Foster parents rescue dogs

Foster parents rescue dogs

Grace Kelly Herbert [center] founder of  Finding Shelter http://findingshelter.org, a no-kill foster based animal rescue operation based in Norristown and current “foster parents” like Chava Spivak-Birndorf [left] seek permanent homes for dogs outside the Bone Appetite store on Germantown Avenue in Chestnut Hill.   A blind, hydrocephalic dog she describes as “amazing” that Herbert and her husband had rescued inspired them to help find homes for other rescue dogs. Expected to live only two weeks, the dog lived another two years. Finding Shelter encourages prospective “adoptive parents” to submit multiple applications for dogs and tries to find the best fit for each dog and home. Watch video interview here

 


The Mount Seniors' Fun Day for Charity

Mount St Joseph's Academy Charity Day

With glittery facial make up and sporting their school’s purple and gold colors, Mount Saint Joseph Academy seniors Cassidy Peikin (left) and Michelle Handy took a lunch break at Bruno’s from the school’s annual Charity Day festivities. It’s a day of fun, the girls say, and the seniors get to dress up crazily. The day’s celebration features a talent show including skits by teachers, singing and Irish dancing which Handy performed in the morning and demonstrated in the accompanying video. This year’s donations will benefit the Make a Wish Foundation and the Chron’s and Colitis Foundation. Upon graduation Peikin plans to pursue social work and Handy, to become a therapist. Watch video here.


Blind, they sculpt

photo Michael Gieschen, who lost his vision due to retinitis pigmentosa, sports a tee-shirt emblazoned with a group of walkers under the words “Blinds to Go” the name of his team (blind art students from Allens Lane Art Center and the Philadelphia Museum of Art. The team walked in the Foundation Fighting Blindness Vision Walk to raise funds to research and combat retinal diseases. Shown here in the Allens Lane Vision through Art class, is Gischen with the parrot fish he sculpted, poised above coral. The family has become enamored of the parrot through vacations in the Caribbean. Shown with him is daughter Kara who is helping out with the final stage of his work, applying brilliant colors, which Gischen is very particular about, naturally, as he worked as a graphic designer before losing his sight. Watch video here.

Sculpture class for Blind

Carol Konopinski teaches the Vision Through Art class at the Allens Lane Art Center in the Mount Airy section of Philadelphia. The class which is open only to those who are legally blind has been going on for 25 years and the artists work mainly in clay but are branching out into mixed media. ---------------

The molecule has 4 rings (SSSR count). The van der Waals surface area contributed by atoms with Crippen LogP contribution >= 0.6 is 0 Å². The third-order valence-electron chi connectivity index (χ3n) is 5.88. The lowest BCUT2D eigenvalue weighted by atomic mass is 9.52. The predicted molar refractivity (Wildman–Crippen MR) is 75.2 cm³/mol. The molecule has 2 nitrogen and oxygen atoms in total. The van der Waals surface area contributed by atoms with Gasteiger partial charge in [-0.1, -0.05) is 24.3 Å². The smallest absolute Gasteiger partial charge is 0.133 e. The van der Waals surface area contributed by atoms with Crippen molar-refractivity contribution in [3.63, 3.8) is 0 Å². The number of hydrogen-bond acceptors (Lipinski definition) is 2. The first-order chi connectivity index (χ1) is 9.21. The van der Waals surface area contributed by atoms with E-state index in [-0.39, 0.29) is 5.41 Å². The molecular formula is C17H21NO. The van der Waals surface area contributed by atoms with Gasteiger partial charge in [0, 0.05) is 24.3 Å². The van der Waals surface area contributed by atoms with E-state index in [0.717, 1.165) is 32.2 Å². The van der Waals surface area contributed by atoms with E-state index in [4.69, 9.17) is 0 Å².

This is the best day of the whole week. I live for Wednesday mornings … Hi, welcome to Vision Through Art. We’re a sculpture class for the blind and visually impaired. We have artists here who have a range of vision to no vision. And You have to be legally blind to be in here. Even though the teacher and the assistants are not, that’s OK. Someone’s got to have vision- stupid sighted people! We have a great time. It’s a super family. We’ve been going for almost twenty-five years now. We have a great group of artists and they do anything from small to large pieces. We work mainly in clay but we’re moving out into mixed-media pieces. So we’re doing a lot of really fantastic work here- working on the wheel, sculpture , papier-mâché, you name it we do it they’re game for anything…It looks like we’re going to have another day of mass chaos as usual but hey, you go with the flow and enjoy it. Chaos is good! It’s all about the creativity and the chaos… Frank’s going to be working on wedging and getting back on the wheel… Betsy’s got a piece to finish up, a little girl and a dog and then Plato is working on a piece that he’s going to make a mold of but he’s still finessing and getting the shape right so he’s being the master sculptor right now. Carol Kopinski, Teacher, Allens Lane Art Center Vision Through Art class. Watch video interview here.

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Betsy Clayton sculpts very realistic human and also imaginary creatures despite being legally blind for many years at the Vision Through Art program at the Allens Lane Art Center in the Mount Airy section of Philadelphia.

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Wait a minute, maybe I can turn the table over and maybe it’s white on the other side. YES, IT HAS YOUR NAME ON IT. This is my piece that I think of as an undersea creature. I don’t know what I’m going to call it. I was thinking “Riders Under the Sea” or “Undersea Riders”… I used gold, red and green. At first I painted it all green and then I dabbed on colors to make it look fantastical. WHAT CAN YOU SEE OF IT? It’s a blur to me. I mean I can see that there’s color on here but I don’t know what the colors actually are or where they are. When I painted them I knew where I wanted certain colors. THEY’RE PRETTY BRILLIANT DO YOU SEE ANY OF THE COLORS? Are they brilliant? Not to me, they’re just dull. DO THEY HAVE A SHADE, THE COLORS? Green I can see. But everything looks green to me. . . The back of him is supposed to be like an octopus thing, tentacles. WHAT ABOUT THE PEOPLE? They have no arms you see. Because they’re really not people. They’re things that live under the sea. Creatures. I don’t know what they do under the sea. But, they like to ride the monster or whoever he is… I see leaves on the trees all winter. I do. If I look at a tree, it has leaves. HOW IS THAT, WHY? I don’t know. EVEN IF THEY’RE NOT THERE? It’s not in full leaf like it would be in summer but I see green all around the trees because I see green. That’s probably why. Betsy Clayton, Vision through Art, Allens Lane Art Center, Philadelphia.